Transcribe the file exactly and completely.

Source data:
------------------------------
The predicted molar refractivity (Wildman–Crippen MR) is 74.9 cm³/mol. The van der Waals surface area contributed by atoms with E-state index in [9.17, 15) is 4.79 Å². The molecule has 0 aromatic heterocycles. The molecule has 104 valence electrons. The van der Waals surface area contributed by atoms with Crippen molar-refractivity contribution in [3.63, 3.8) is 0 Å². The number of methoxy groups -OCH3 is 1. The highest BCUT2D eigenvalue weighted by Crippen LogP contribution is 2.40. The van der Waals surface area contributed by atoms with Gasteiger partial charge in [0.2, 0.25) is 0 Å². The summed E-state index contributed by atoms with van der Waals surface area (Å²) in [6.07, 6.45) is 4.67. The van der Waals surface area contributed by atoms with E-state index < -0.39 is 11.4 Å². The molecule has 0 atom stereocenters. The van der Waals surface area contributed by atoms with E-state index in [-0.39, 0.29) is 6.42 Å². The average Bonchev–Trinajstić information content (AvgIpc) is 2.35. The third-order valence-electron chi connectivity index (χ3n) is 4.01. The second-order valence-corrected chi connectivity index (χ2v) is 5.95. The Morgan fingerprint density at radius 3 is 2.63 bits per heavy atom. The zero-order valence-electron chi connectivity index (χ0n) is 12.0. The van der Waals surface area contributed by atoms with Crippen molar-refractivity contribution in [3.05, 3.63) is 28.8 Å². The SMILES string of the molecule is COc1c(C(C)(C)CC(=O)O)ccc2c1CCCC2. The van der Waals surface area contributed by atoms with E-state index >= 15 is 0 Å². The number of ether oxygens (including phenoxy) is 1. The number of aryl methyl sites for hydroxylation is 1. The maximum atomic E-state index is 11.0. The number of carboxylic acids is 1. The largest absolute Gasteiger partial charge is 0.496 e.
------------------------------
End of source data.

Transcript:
The predicted molar refractivity (Wildman–Crippen MR) is 74.9 cm³/mol. The van der Waals surface area contributed by atoms with E-state index in [9.17, 15) is 4.79 Å². The molecule has 0 aromatic heterocycles. The molecule has 104 valence electrons. The van der Waals surface area contributed by atoms with Crippen molar-refractivity contribution in [3.63, 3.8) is 0 Å². The number of methoxy groups -OCH3 is 1. The highest BCUT2D eigenvalue weighted by Crippen LogP contribution is 2.40. The van der Waals surface area contributed by atoms with Gasteiger partial charge in [0.2, 0.25) is 0 Å². The summed E-state index contributed by atoms with van der Waals surface area (Å²) in [6.07, 6.45) is 4.67. The van der Waals surface area contributed by atoms with E-state index < -0.39 is 11.4 Å². The molecule has 0 atom stereocenters. The van der Waals surface area contributed by atoms with E-state index in [-0.39, 0.29) is 6.42 Å². The average Bonchev–Trinajstić information content (AvgIpc) is 2.35. The third-order valence-electron chi connectivity index (χ3n) is 4.01. The second-order valence-corrected chi connectivity index (χ2v) is 5.95. The Morgan fingerprint density at radius 3 is 2.63 bits per heavy atom. The zero-order valence-electron chi connectivity index (χ0n) is 12.0. The van der Waals surface area contributed by atoms with Crippen molar-refractivity contribution in [3.05, 3.63) is 28.8 Å². The SMILES string of the molecule is COc1c(C(C)(C)CC(=O)O)ccc2c1CCCC2. The van der Waals surface area contributed by atoms with E-state index >= 15 is 0 Å². The number of ether oxygens (including phenoxy) is 1. The number of aryl methyl sites for hydroxylation is 1. The maximum atomic E-state index is 11.0. The number of carboxylic acids is 1. The largest absolute Gasteiger partial charge is 0.496 e.